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Thermal boundary layer thickness and shape

This page describes some parameters used to characterize the properties of the thermal boundary layer formed by a heated (or cooled) fluid moving along a heated (or cooled) wall.

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Thermodynamic system

A thermodynamic system is the material and radiative content of a macroscopic volume in space, that can be adequately described by thermodynamic state variables such as temperature, entropy, internal energy, and pressure.

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A turbine (from the Latin turbo, a vortex, related to the Greek τύρβη, tyrbē, meaning "turbulence") is a rotary mechanical device that extracts energy from a fluid flow and converts it into useful work.

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A turbulator is a device that turns a laminar flow into a turbulent flow.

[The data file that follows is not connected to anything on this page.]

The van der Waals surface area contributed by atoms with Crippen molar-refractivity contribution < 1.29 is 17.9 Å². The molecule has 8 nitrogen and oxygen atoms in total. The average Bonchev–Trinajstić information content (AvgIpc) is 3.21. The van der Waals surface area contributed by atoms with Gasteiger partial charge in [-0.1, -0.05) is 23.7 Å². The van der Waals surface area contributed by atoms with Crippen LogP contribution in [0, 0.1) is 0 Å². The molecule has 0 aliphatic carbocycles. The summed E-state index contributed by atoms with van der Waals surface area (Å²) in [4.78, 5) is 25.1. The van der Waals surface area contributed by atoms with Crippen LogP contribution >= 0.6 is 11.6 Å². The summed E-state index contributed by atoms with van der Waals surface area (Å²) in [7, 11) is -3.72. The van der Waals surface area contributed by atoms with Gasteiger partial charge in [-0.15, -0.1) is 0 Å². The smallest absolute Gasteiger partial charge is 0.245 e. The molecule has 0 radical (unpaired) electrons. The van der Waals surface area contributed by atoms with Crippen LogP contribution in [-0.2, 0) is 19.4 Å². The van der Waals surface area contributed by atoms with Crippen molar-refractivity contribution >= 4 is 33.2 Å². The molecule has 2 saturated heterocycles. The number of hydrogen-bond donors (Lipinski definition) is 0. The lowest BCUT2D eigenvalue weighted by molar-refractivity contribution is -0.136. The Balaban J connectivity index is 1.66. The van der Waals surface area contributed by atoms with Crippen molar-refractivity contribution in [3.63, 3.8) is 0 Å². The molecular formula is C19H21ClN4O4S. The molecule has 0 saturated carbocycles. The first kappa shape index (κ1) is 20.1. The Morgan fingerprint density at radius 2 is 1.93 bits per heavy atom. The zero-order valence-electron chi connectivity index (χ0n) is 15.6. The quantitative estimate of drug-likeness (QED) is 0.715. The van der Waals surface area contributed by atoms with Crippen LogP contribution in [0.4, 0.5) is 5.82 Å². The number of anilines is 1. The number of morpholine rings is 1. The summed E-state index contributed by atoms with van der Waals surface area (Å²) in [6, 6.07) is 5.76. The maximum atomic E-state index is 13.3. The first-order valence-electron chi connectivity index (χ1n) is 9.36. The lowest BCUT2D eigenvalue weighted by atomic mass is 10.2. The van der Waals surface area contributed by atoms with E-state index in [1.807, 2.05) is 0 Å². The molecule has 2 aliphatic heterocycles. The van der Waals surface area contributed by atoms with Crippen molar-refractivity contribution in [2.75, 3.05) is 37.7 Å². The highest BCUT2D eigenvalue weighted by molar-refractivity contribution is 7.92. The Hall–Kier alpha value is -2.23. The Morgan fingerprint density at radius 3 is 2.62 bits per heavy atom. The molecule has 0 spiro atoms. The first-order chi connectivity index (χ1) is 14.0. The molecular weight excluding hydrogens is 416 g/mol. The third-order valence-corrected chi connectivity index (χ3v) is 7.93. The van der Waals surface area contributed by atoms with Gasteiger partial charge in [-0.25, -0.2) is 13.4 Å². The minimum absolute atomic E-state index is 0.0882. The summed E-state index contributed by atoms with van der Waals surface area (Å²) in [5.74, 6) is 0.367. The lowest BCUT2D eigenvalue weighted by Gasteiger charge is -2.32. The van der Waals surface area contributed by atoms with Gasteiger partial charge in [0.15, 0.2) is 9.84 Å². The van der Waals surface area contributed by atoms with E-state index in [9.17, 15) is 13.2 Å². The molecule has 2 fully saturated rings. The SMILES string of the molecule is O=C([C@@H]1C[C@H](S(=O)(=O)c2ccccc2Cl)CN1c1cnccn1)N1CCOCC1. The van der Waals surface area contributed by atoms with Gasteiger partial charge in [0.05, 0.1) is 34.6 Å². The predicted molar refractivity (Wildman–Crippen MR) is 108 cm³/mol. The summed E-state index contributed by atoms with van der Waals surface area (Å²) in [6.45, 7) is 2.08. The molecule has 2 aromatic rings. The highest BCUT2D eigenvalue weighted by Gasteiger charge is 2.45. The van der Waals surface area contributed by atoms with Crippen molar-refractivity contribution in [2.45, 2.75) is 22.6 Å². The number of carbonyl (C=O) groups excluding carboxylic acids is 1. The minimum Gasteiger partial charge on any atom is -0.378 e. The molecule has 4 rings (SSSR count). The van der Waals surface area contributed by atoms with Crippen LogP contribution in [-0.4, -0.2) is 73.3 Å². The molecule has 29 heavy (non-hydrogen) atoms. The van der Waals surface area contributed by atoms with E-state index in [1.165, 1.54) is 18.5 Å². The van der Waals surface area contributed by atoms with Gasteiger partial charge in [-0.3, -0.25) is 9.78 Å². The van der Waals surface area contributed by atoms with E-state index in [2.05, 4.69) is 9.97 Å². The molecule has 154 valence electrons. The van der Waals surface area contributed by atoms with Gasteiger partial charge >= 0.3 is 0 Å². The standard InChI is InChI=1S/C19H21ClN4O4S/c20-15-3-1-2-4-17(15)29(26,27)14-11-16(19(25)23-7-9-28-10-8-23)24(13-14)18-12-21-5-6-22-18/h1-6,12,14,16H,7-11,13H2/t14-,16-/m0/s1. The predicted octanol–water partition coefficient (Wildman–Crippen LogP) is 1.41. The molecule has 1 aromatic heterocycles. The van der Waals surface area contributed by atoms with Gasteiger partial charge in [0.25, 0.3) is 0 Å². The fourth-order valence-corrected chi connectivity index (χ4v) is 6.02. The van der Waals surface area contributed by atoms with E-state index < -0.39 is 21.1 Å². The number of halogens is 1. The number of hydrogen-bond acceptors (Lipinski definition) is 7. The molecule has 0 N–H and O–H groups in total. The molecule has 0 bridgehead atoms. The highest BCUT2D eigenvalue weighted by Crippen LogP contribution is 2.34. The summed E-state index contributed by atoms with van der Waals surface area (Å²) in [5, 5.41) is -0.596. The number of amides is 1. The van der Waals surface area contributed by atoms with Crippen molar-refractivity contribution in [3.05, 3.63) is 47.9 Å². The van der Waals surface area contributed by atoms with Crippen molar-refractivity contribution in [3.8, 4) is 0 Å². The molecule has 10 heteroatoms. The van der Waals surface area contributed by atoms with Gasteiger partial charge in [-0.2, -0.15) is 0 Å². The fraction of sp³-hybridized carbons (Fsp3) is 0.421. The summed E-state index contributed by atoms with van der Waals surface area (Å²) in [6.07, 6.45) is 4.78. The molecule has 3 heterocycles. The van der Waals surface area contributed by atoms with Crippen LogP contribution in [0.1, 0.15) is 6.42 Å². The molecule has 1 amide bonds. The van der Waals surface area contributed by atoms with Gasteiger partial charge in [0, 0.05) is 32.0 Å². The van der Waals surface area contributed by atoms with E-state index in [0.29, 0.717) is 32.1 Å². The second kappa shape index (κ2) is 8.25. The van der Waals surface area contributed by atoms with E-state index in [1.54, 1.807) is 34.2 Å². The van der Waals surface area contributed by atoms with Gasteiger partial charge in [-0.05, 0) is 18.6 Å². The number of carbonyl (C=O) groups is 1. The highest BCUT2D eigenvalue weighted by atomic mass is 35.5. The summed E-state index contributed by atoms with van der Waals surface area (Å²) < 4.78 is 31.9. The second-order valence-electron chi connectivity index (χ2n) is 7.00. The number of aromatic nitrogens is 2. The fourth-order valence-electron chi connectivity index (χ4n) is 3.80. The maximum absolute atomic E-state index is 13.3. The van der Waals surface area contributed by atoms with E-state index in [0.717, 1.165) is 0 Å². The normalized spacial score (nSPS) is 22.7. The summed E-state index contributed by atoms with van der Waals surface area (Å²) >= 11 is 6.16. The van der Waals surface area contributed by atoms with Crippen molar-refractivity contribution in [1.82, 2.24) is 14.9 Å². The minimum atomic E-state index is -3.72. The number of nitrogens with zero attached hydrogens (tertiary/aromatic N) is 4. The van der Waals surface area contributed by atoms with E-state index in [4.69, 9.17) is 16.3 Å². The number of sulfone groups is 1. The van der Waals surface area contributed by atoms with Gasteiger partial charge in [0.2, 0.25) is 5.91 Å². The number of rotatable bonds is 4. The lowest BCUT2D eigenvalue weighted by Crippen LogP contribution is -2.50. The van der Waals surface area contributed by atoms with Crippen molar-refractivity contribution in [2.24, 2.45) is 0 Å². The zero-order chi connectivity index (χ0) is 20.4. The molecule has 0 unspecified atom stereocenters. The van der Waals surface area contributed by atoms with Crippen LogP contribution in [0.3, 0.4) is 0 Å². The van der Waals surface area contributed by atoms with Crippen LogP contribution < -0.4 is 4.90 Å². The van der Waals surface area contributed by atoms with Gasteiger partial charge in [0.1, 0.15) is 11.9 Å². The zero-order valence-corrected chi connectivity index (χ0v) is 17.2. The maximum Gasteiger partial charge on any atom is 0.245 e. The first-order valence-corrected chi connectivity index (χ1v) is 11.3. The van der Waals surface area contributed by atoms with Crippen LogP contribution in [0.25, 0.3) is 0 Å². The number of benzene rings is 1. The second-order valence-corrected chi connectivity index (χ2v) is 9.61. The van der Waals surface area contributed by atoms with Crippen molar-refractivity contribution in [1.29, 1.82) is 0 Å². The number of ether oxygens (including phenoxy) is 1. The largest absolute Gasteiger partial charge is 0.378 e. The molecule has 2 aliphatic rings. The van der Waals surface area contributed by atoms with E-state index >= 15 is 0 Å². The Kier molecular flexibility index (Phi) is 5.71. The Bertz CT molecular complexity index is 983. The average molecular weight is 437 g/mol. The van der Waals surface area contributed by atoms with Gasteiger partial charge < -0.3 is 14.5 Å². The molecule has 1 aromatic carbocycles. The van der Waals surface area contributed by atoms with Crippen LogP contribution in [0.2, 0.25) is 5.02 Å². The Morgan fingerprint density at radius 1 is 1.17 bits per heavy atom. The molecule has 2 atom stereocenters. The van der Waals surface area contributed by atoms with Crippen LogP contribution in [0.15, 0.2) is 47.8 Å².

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In fluid dynamics, turbulence or turbulent flow is any pattern of fluid motion characterized by chaotic changes in pressure and flow velocity.

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Turbulence modeling

Turbulence modeling is the construction and use of a model to predict the effects of turbulence.

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The viscosity of a fluid is the measure of its resistance to gradual deformation by shear stress or tensile stress.

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Vortex generator

A vortex generator (VG) is an aerodynamic device, consisting of a small vane usually attached to a lifting surface (or airfoil, such as an aircraft wing) or a rotor blade of a wind turbine.

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A wing is a type of fin that produces lift, while moving through air or some other fluid.

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Boundary Layer, Boundary layer effect, Boundary layer flow, Boundary layer theory, Boundary layers, Boundary-layer, Convective boundary layer, Fluid boundary layer, Shear layers, Surface boundary layer, Turbulent boundary layer.


[1] https://en.wikipedia.org/wiki/Boundary_layer